Britdoc Festival 06: The Art and Business of Documentary

By Hannah Patterson

kz-rex-bloomstein.jpgKZ, 2006

Riding the wave of documentary’s current popularity, the Channel 4 British Documentary Film Foundation has launched Britdoc, a new annual festival – based in the UK for filmmakers from around the world.

Where Sheffield International Documentary Festival (20 Oct - 5 Nov 2006) mixes industry events with public screenings, and the younger Oxdox (launched in 2003) encourages extensive film viewing, Britdoc, for its first year at least, is aimed mainly at industry stalwarts and newcomers rather than out-and-out documentary fans. Aside from a few public screenings, to attend you will need to have a 1-day pass or a 3-day pass, and while students are encouraged, the respective price tags of £150 or £300 might prove prohibitive. If you can afford to go, however, then do. The plethora of screenings and events due to take place over the 3 days, just a few of which are detailed here, are extremely tempting.

black-gold-nick-mark-francis.jpgBlack Gold, 2007

Two feature competitions are planned, one focused on British films, the other on international documentaries. British films already confirmed include: Black Gold, a look at the darker side of the coffee trade, which previewed at Sundance this year; 37 Uses for a Dead Sheep, Ben Hopkin’s film about a tribe from the Pamir region of Central Asia, and their 27 year journey in exile, forced out of their homeland by communist Russia and then again by Maoist China; and Kimmie, the story of a boy who was left for dead aged 10 in his home country of Liberia, who then recovered and dedicated his life to helping other children in his war-torn country. Now 23 and a political exile living in the US, the film follows his return to Liberia after 5 years away. The International Feature Documentaries Competition includes the winner of the audience award at the Texas-based South by South West festival, Darkon, a tale of fantasy role playing and real life in modern day Baltimore; We Feed the World, Erwin Wagenhofer’s exploration of food and globalisation that traces the origins of what we eat and how it gets from field to table; and a study of childhood cancer filmed over six years following five patients and their families from the Cincinnati Children’s Hospital, A Lion in the House.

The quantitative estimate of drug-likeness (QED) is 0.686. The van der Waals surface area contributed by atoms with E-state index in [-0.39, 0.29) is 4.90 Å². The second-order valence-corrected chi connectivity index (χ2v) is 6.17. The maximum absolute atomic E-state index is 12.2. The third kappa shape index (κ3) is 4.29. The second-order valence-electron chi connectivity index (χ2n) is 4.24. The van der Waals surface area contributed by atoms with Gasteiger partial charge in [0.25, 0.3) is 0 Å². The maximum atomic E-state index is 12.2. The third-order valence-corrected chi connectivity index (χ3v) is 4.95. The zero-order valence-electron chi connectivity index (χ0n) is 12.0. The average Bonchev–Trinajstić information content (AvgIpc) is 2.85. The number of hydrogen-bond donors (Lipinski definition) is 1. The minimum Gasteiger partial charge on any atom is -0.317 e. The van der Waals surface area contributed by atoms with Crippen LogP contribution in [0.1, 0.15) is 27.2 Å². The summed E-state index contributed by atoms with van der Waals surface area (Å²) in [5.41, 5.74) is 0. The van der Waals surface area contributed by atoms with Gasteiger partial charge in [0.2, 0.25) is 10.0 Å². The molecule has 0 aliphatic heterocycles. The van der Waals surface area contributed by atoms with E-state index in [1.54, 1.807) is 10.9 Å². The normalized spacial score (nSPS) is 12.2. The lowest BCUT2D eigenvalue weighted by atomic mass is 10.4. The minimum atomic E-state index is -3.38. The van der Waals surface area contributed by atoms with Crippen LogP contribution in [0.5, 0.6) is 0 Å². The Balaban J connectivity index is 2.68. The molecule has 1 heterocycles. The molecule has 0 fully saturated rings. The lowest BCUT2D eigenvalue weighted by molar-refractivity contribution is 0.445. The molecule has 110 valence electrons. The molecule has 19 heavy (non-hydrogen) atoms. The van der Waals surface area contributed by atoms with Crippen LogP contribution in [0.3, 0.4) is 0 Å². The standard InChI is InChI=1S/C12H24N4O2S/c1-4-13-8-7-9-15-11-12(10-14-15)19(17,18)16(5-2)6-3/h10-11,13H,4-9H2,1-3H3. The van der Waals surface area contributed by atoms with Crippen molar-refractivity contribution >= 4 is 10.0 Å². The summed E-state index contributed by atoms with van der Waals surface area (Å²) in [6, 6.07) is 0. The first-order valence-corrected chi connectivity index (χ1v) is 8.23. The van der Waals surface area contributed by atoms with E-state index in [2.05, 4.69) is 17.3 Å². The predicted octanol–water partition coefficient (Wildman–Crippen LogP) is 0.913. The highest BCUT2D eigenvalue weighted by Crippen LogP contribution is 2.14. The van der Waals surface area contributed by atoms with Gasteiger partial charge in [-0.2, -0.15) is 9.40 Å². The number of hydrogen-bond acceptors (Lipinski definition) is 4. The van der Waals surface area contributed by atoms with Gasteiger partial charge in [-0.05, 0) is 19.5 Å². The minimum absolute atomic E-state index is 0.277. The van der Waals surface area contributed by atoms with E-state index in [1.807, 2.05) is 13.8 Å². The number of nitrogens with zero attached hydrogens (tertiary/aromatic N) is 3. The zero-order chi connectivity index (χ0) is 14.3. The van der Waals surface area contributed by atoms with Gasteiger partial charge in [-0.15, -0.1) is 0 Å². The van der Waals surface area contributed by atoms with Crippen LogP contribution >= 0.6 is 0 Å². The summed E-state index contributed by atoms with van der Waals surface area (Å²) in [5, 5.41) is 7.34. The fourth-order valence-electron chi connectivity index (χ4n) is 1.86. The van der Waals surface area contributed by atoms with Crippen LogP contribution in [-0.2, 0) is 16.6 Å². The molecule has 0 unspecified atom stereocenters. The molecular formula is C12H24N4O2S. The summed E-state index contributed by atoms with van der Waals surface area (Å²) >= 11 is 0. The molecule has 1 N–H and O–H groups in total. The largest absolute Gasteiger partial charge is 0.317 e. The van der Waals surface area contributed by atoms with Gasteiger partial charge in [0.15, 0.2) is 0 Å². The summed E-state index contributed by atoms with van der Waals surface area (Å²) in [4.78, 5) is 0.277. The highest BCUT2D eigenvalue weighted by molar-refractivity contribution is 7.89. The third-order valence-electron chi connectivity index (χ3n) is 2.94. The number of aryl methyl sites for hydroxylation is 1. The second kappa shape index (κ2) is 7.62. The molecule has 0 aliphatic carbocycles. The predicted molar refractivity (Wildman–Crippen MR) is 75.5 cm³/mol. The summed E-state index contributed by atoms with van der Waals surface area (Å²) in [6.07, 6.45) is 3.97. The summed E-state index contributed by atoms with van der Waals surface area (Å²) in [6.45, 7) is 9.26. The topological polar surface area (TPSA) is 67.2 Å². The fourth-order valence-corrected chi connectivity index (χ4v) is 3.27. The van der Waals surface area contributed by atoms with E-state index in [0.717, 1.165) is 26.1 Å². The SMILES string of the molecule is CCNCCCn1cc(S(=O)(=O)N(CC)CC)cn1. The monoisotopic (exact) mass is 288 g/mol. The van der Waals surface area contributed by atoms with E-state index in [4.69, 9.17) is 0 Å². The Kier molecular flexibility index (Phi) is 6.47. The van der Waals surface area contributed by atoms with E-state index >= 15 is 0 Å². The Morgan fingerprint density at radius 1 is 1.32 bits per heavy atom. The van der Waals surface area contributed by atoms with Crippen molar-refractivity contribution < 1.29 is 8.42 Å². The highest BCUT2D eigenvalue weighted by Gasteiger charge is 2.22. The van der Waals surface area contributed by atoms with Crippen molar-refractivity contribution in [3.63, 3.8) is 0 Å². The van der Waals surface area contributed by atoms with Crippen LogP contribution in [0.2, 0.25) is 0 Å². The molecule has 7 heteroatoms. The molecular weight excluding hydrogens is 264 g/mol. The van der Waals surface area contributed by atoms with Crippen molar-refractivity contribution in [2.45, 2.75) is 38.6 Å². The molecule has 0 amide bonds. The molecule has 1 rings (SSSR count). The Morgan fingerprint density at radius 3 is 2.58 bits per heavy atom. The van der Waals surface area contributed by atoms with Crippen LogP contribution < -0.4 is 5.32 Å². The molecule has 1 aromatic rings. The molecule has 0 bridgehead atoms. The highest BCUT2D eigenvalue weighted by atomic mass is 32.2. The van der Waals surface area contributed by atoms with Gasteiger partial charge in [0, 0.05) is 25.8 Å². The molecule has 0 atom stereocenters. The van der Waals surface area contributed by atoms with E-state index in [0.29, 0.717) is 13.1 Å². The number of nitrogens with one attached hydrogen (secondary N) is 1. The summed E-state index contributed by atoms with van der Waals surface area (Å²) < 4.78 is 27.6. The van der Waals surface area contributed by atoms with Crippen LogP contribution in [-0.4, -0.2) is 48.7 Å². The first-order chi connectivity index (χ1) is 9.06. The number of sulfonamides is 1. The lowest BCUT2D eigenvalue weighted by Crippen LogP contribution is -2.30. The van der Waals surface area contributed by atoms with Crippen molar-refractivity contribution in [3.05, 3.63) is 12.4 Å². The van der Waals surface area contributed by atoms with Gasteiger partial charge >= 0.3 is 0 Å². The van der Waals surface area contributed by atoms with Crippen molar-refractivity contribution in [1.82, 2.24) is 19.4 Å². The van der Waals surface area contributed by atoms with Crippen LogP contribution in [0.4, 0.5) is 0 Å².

war-tapes-deborah-scranton.jpgThe War Tapes, 2006

In one of the most highly anticipated events, legendary American documentary-maker Albert Maysles (Grey Gardens, Salesman) will take part in The More 4 Interview, discussing his career and presenting material from his personal archive – including outtakes from classics and early work never seen before. A variety of panels and master classes are also planned, bringing together industry experts to discuss filmmaking, funding, marketing and distribution. Film Festival directors talk about how to play the circuit, American Foundations give guidance on how they distribute their funds and in Fact vs Fiction, Nick Broomfield, Mike Figgis, Kevin Macdonald and Penny Woolcock will consider the relationship between documentary and fiction.

One particularly welcome event at Britdoc is a pitching session, where 12 documentary filmmakers are given the opportunity to pitch their project ideas to a panel of commissioning editors, film financiers and festival programmers. With commissioners from Sundance, HBO, SBS and Al Jazeera already lined up and a £1,000 cash prize, it promises to be both exciting and instructive. Although the closing date for submissions has now passed, ticket holders are able to view the sessions as part of the audience.

mystic-ball-greg-hamilton.jpgMystic Ball,  2006

Surgeries are also on offer for attendees who want to get one-to-one advice on their individual projects directly from specialists such as Morgan Spurlock; 'Would Like to Meet' sessions bring together filmmakers and scientists to discuss, explore, engage and share opinions, in order to lay the foundations for future collaborations.

Such a mix of events, in particular those based around alternative sources of funding and foundation grants, bodes well in a country where the main money supply currently comes from television, and carries with it that industry’s demands and constraints. Whilst taking advantage of the genre’s current popularity both in the cinema and – in more experimental forms – the gallery space, Britdoc will hopefully begin to make important inroads into the documentary-making landscape.

The Britdoc Festival took place from 26 - 28 July 2006 at Keble College, Oxford. To see the full programme of these and other events go to:

Hannah Patterson is a London-based writer, editor and filmmaker.